Skin Canoes

By Carolyn Forché b. 1950 Carolyn Forche
Swallows carve lake wind,
trailers lined up, fish tins.
The fires of a thousand small camps   
spilled on a hillside.

I pull leeks, morels from the soil,
fry chubs from the lake in moonlight.   
I hear someone, hear the splash, groan   
of a waterpump, wipe my mouth.   
Fish grease spits at darkness.

Once I nudged a canoe through that water,   
letting its paddle lift, drip.
I was sucked down smaller than the sound   
of the dropping, looked out
from where I had vanished.

Carolyn Forché, “Skin Canoes” from Gathering the Tribes. Copyright © 1976 by Carolyn Forché. Reprinted with the permission of Yale University

Source: Gathering the Tribes (Yale University Press, 1976)

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Poet Carolyn Forché b. 1950

POET’S REGION U.S., New England

Subjects Nature, Seas, Rivers, & Streams

 Carolyn  Forché


Born in Detroit, Michigan in 1950, poet, teacher and activist Carolyn Forché has witnessed, thought about, and put into poetry some of the most devastating events of twentieth-century world history. According to Joyce Carol Oates in the New York Times Book Review, Forché’s ability to wed the “political” with the “personal” places her in the company of such poets as Pablo Neruda, Philip Levine, and Denise Levertov.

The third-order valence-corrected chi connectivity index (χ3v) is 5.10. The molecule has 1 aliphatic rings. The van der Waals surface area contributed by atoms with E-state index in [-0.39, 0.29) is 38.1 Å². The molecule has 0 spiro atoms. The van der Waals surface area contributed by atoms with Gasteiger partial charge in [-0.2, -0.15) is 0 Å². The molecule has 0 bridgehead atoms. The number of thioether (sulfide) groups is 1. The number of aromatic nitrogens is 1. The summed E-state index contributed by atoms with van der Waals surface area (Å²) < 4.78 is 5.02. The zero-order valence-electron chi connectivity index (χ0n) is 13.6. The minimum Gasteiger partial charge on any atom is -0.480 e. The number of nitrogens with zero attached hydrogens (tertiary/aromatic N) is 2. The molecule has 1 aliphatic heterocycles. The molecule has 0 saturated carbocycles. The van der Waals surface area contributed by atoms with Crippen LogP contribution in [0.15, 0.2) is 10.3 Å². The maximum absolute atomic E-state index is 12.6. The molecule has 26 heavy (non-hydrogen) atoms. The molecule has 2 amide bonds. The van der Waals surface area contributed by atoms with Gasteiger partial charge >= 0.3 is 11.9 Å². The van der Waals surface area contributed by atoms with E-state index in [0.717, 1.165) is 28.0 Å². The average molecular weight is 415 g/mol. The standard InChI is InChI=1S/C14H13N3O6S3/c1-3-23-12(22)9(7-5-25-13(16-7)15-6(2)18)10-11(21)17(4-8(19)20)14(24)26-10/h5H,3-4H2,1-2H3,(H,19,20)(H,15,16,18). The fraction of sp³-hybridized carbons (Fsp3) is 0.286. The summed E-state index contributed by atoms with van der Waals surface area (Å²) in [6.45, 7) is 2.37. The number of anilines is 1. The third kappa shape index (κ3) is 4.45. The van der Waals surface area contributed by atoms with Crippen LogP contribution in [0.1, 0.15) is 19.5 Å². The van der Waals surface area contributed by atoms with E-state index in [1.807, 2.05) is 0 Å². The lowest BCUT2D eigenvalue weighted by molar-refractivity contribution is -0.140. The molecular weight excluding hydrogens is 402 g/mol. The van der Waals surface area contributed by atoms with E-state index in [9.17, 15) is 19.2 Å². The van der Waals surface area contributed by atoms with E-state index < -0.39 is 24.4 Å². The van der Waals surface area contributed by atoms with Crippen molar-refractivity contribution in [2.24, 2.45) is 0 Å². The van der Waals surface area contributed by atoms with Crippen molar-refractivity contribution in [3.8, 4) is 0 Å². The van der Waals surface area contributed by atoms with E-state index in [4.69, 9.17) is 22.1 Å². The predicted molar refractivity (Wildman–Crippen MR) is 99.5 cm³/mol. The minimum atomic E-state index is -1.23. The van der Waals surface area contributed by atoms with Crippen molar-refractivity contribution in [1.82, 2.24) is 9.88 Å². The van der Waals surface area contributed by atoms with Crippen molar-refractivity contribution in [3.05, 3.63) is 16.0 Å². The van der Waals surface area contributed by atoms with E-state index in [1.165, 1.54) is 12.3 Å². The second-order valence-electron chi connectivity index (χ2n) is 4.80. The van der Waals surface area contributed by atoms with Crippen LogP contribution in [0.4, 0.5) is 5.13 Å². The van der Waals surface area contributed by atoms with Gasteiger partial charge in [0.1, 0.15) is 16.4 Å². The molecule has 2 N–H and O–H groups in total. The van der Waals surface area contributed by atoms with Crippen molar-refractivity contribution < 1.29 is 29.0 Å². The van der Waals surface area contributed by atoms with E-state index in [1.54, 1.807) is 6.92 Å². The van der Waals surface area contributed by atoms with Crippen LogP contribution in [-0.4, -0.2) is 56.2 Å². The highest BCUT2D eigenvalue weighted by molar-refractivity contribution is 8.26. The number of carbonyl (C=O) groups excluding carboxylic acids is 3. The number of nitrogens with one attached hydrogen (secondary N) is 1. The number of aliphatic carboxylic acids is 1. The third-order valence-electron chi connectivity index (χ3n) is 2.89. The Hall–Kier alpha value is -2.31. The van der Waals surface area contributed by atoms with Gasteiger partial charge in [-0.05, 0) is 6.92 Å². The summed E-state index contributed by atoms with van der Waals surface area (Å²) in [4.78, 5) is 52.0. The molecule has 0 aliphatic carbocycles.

An articulate . . .

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SUBJECT Nature, Seas, Rivers, & Streams

POET’S REGION U.S., New England

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Originally appeared in Poetry magazine.

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